Is daylight saving time permanently staying? US Senate approves Sunshine Protection Act

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Americans may soon be able to skip the semiannual switching of clocks, and you can thank Sen. Marco Rubio, R-Florida, for the nudge.

The U.S. Senate unanimously approved legislation Tuesday that would make daylight saving time (DST) permanent across the country starting in 2023.

Thus, Americans will no longer need to change their clocks twice a year.

The bill, called The Sunshine Protection Act, was first introduced in January 2021 and reintroduced by Rubio and seven other bipartisan members of Congress last March.

Rubio brought the bill up Tuesday under unanimous consent.

Sen. Kyrsten Sinema, D-Arizona, who was serving as acting Senate president during the process, whispered an emphatic "Yes!" when no one objected.

Rep. Vern Buchanan, R-Florida, who introduced the House bill last year, said he would send a letter to House Speaker Nancy Pelosi, D-Calif., asking for immediate consideration of the bill.

“There are enormous health and economic benefits to making daylight saving time permanent,” Buchanan said. “Florida and 17 other states have already moved to adopt daylight saving time year-round but cannot do so without congressional approval. It’s time to end the antiquated practice of changing our clocks twice a year."

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Sunshine Protection Act: Senate passes bill to make daylight saving time permanent

More: How Daylight Saving affects your sleep and overall health

States push back on daylight saving time

In 2018, Florida's legislature enacted year-round DST. However, for Florida’s change to apply, a change in the federal statute is required.

Nineteen other states — Alabama, Arkansas, California, Delaware, Georgia, Idaho, Louisiana, Maine, Massachusetts, Minnesota, Mississippi, Montana, Ohio, Oregon, South Carolina, Tennessee, Utah, Washington, and Wyoming — have passed similar laws, resolutions or voter initiatives, and dozens more are looking to do so.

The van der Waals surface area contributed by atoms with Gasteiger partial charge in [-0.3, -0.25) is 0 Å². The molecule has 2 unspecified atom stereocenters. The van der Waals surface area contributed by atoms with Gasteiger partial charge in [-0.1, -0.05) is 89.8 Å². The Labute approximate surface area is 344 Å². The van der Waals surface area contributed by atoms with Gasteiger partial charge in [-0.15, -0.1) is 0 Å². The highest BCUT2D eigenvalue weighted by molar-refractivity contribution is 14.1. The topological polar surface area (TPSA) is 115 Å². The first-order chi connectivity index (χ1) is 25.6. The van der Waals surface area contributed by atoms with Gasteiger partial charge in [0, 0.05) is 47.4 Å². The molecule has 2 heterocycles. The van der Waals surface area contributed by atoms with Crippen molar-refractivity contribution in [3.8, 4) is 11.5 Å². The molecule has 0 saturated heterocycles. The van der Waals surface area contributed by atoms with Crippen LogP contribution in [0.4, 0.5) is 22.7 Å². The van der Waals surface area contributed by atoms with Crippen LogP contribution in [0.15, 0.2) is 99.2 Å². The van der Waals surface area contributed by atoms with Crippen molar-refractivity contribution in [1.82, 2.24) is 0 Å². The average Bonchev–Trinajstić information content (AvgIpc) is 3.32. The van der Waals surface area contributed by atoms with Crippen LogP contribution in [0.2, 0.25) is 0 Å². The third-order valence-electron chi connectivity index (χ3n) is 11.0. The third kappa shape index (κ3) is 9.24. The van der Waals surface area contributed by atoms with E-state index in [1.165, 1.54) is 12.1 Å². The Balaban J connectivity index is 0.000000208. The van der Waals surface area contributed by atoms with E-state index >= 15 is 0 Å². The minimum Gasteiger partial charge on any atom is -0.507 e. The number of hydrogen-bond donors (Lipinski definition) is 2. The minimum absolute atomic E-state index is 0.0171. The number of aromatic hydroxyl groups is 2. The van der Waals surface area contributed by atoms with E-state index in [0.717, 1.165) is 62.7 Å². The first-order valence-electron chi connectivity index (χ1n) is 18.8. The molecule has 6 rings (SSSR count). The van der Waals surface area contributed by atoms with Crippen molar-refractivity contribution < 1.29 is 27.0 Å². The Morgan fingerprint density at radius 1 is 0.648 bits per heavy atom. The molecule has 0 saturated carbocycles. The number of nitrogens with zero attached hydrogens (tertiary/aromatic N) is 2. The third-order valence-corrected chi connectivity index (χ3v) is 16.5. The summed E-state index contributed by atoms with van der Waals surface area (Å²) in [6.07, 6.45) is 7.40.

"In the last four years, 19 states have enacted legislation or passed resolutions to provide for year-round daylight saving time, if Congress were to allow such a change, and in some cases, if surrounding states enact the same legislation," Jim Reed of the National Conference of State Legislatures told USA TODAY.

It didn't work: Florida senators tried to use the pandemic as a reason to stop changing the clocks in 2020

More: 10 daylight saving time facts and why farmers aren’t to blame

Americans want to get rid of daylight saving time, poll finds

A poll conducted last October shows that most Americans want to avoid switching between daylight saving and standard time, though there is no consensus behind which should be used all year.

The poll from The Associated Press-NORC Center for Public Affairs Research found only 25% of Americans said they preferred to switch back and forth between standard and daylight saving time.

Forty-three percent of Americans said they would like to see standard time used during the entire year. Thirty-two percent say they would prefer that daylight saving time be used all year.

The AP-NORC poll of 1,083 adults was conducted Oct. 21-25 using a sample drawn from NORC’s probability-based AmeriSpeak Panel, which is designed to be representative of the U.S. population. The margin of sampling error for all respondents is plus or minus 4 percentage points.

Contributing: Dylan Bell, Ledge King, Mike Snider, and Chelsey Cox of USA TODAY; and The Associated Press

Grace Pateras is a digital producer for the USA TODAY Network. Follow her on Twitter at @gracepateras.

This article originally appeared on Tallahassee Democrat: US Senate approves bill to make daylight saving time permanent